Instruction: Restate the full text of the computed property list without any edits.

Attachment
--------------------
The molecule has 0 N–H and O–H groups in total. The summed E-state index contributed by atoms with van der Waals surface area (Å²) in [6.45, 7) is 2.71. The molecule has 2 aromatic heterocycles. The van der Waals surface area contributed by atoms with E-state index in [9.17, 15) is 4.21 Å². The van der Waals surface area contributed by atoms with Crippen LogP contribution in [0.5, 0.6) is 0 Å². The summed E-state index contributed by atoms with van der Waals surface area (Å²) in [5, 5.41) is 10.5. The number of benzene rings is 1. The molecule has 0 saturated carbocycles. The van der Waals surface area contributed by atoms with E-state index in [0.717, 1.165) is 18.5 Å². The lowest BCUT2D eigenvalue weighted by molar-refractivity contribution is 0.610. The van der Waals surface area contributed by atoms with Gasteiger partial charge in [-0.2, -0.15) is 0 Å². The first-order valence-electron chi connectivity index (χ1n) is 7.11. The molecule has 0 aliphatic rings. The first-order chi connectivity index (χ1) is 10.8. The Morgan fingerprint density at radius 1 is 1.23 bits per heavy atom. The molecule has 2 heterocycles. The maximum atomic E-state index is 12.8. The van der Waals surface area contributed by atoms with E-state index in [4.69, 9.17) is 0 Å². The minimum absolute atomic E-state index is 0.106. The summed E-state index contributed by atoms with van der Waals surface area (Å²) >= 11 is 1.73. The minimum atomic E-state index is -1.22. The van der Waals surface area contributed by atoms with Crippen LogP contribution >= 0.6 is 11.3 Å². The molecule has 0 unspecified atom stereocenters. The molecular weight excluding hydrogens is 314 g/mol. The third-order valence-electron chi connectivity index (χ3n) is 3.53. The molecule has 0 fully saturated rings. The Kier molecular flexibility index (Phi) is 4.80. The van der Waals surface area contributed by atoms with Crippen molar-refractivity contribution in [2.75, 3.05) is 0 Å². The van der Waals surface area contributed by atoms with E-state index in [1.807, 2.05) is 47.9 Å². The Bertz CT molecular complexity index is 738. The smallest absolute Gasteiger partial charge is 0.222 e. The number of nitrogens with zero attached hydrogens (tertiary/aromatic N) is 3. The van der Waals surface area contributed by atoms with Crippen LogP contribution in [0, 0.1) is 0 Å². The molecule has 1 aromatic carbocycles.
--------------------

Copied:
The molecule has 0 N–H and O–H groups in total. The summed E-state index contributed by atoms with van der Waals surface area (Å²) in [6.45, 7) is 2.71. The molecule has 2 aromatic heterocycles. The van der Waals surface area contributed by atoms with E-state index in [9.17, 15) is 4.21 Å². The van der Waals surface area contributed by atoms with Crippen LogP contribution in [0.5, 0.6) is 0 Å². The summed E-state index contributed by atoms with van der Waals surface area (Å²) in [5, 5.41) is 10.5. The number of benzene rings is 1. The molecule has 0 saturated carbocycles. The van der Waals surface area contributed by atoms with E-state index in [0.717, 1.165) is 18.5 Å². The lowest BCUT2D eigenvalue weighted by molar-refractivity contribution is 0.610. The van der Waals surface area contributed by atoms with Gasteiger partial charge in [-0.2, -0.15) is 0 Å². The first-order valence-electron chi connectivity index (χ1n) is 7.11. The molecule has 0 aliphatic rings. The first-order chi connectivity index (χ1) is 10.8. The Morgan fingerprint density at radius 1 is 1.23 bits per heavy atom. The molecule has 2 heterocycles. The maximum atomic E-state index is 12.8. The van der Waals surface area contributed by atoms with E-state index in [4.69, 9.17) is 0 Å². The minimum absolute atomic E-state index is 0.106. The summed E-state index contributed by atoms with van der Waals surface area (Å²) >= 11 is 1.73. The minimum atomic E-state index is -1.22. The van der Waals surface area contributed by atoms with Crippen LogP contribution >= 0.6 is 11.3 Å². The molecule has 0 unspecified atom stereocenters. The molecular weight excluding hydrogens is 314 g/mol. The third-order valence-electron chi connectivity index (χ3n) is 3.53. The molecule has 0 fully saturated rings. The Kier molecular flexibility index (Phi) is 4.80. The van der Waals surface area contributed by atoms with Crippen molar-refractivity contribution in [2.75, 3.05) is 0 Å². The van der Waals surface area contributed by atoms with E-state index in [1.807, 2.05) is 47.9 Å². The Bertz CT molecular complexity index is 738. The smallest absolute Gasteiger partial charge is 0.222 e. The number of nitrogens with zero attached hydrogens (tertiary/aromatic N) is 3. The van der Waals surface area contributed by atoms with Crippen LogP contribution in [0, 0.1) is 0 Å². The molecule has 1 aromatic carbocycles.